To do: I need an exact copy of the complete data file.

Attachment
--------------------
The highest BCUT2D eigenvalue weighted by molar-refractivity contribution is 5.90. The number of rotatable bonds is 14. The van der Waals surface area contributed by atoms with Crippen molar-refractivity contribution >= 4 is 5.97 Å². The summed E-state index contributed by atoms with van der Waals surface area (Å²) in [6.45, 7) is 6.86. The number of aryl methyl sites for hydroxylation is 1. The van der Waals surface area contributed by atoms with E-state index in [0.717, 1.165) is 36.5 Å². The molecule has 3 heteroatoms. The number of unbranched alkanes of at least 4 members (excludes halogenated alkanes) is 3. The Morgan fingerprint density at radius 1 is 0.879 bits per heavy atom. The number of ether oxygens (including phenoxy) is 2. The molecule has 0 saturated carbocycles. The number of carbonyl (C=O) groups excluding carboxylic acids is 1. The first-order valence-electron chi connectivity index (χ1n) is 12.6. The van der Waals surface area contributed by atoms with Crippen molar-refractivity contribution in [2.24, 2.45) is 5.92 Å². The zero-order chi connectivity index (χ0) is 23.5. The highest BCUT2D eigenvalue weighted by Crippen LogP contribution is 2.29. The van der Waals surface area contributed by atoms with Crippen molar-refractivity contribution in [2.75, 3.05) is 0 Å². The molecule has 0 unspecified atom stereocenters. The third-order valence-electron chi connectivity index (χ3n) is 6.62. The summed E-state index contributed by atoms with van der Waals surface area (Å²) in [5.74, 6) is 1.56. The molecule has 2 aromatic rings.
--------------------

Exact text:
The highest BCUT2D eigenvalue weighted by molar-refractivity contribution is 5.90. The number of rotatable bonds is 14. The van der Waals surface area contributed by atoms with Crippen molar-refractivity contribution >= 4 is 5.97 Å². The summed E-state index contributed by atoms with van der Waals surface area (Å²) in [6.45, 7) is 6.86. The number of aryl methyl sites for hydroxylation is 1. The van der Waals surface area contributed by atoms with E-state index in [0.717, 1.165) is 36.5 Å². The molecule has 3 heteroatoms. The number of unbranched alkanes of at least 4 members (excludes halogenated alkanes) is 3. The Morgan fingerprint density at radius 1 is 0.879 bits per heavy atom. The number of ether oxygens (including phenoxy) is 2. The molecule has 0 saturated carbocycles. The number of carbonyl (C=O) groups excluding carboxylic acids is 1. The first-order valence-electron chi connectivity index (χ1n) is 12.6. The van der Waals surface area contributed by atoms with Crippen molar-refractivity contribution in [2.24, 2.45) is 5.92 Å². The zero-order chi connectivity index (χ0) is 23.5. The highest BCUT2D eigenvalue weighted by Crippen LogP contribution is 2.29. The van der Waals surface area contributed by atoms with Crippen molar-refractivity contribution in [2.75, 3.05) is 0 Å². The molecule has 0 unspecified atom stereocenters. The third-order valence-electron chi connectivity index (χ3n) is 6.62. The summed E-state index contributed by atoms with van der Waals surface area (Å²) in [5.74, 6) is 1.56. The molecule has 2 aromatic rings.